From personal experience as a health care provider, I feel that the concerns about burdens on the health care system and people’s commitment to changes in lifestyle or health care are overblown. I suspect most of the people who utilize these tests are people who do take some degree of ownership for their health care decisions and do work with their health care providers. I think it is likely that further research will continue to support that there is no significant change in health care utilization even if DTC genetic testing becomes more prevalent. And it is important to remember that people do have to go through their health care provider to get medication and additional testing or procedures. Providers can thus help individuals who have concerns about the results of their genetic tests understand the significance of the results and review further testing and treatment options with them.
Some have argued that, as with any genetic testing, receiving test results that demonstrate risk for a disease could result in anxiety and depression. Yes, receiving information about a high probability of developing cancer or Huntington’s Disease would be upsetting, but it would also be upsetting to receive the information from a trained professional. Having someone trained in genetic counseling to help answer questions and make appropriate referrals can offer some immediate reassurance when people are first presented with such information (and would be optimal), but it cannot alleviate the burden entirely. According to Effy Vayena (2014) in Journal of Medical Ethics:
[I]t has not been shown that (the absence of genetic counseling) seriously impairs autonomous decision making….most studies that have been conducted so far show that consumers do not suffer psychological harms, nor do they take action to alter their lifestyle in response to their genomic profiles.
It is important to remember that people who use DTC genetic testing are able to call their health care practitioner and review the results to put things in context and discuss appropriate follow-up.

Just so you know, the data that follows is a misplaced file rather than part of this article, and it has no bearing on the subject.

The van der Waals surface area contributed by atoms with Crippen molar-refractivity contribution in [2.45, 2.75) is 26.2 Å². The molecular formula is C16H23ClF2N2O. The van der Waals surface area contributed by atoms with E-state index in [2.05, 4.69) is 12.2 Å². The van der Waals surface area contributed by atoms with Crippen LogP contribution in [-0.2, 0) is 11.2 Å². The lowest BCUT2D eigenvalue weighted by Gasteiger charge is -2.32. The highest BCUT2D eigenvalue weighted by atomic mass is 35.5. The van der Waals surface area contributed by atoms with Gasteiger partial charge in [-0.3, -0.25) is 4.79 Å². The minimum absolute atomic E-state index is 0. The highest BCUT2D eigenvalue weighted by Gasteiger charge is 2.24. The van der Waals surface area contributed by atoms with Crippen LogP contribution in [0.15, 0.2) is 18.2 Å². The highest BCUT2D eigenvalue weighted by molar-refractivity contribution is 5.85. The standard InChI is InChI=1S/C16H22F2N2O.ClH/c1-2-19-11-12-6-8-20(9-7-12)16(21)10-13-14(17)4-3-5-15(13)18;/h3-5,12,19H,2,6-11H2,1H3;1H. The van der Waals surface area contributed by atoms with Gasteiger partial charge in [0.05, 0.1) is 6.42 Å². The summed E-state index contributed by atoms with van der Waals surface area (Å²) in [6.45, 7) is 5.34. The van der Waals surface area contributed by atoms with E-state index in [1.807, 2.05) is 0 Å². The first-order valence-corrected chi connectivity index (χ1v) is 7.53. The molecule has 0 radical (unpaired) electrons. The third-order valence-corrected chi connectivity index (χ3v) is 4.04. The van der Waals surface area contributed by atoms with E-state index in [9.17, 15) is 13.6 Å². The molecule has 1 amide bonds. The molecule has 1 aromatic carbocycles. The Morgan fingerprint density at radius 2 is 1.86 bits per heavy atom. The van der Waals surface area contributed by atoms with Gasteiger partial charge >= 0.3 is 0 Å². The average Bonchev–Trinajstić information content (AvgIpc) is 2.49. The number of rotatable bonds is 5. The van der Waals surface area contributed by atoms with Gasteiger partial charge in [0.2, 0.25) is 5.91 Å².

DTC genetic testing does offer the possibility that individuals will be able to understand their risk for developing a certain disease or the chance that they may pass on a recessive trait to their children. This knowledge may help them in their health care and lifestyle decisions. I feel that people do deserve this autonomy, to decide for themselves if and how they want to get this information and how they will use it. I feel that it is overly paternalistic of the medical community to wish to allow access to this information only under the guidance of a medical professional. The people most likely to pursue this type of testing are also those most likely to seek medical attention. Health care providers will still be involved in helping patient’s understand the results of their test and help explain the patient’s choices.
While access to DTC genetic testing may have value in promoting autonomy in health care decision making, there are four areas that I think do deserve careful consideration in regards to DTC genetic testing: protection from discrimination, protection of data, truth in advertising, and validity of testing.
Discrimination: There are concerns that genetic test results might be used to limit insurance coverage or employment opportunities. These concerns were at least in part addressed by the Genetic Information Non-discrimination Act of 2008, but there are likely loopholes that still might allow individuals to be at risk of discrimination. For instance, life insurance companies might require disclosure of known risks for developing certain illnesses. Would knowledge of the results of a genetic test that present a probability of developing such an illness and not reporting it to the insurance company result in an individual’s insurance claims being denied should that disease develop? As Lewis Vaughn (2013, p 524) points out “In most cases, the chance that specific mutations will result in a particular disease are difficult or impossible to gauge. Is it acceptable to discriminate against people when the basis for that discrimination is so dubious?”
Privacy: Some companies admit that they are selling unidentified data to third parties. However, there is concern that even this data has the potential for abuse. Callier (2012) cites a study has shown that it is sometimes even possible to re-identify data based solely on genetic information, gender, and age so there is a chance that even this data could impose a breach of privacy. Another concern comes from the storage of data. For instance, two large companies that had offered DTC genetic testing, deCODEme and Navigenics now no longer offer these services. They do supply some information to consumers about the use and protection of their genetic data but it would seem to me that genetic information should be guaranteed the same privacy and security that any other medical records receive.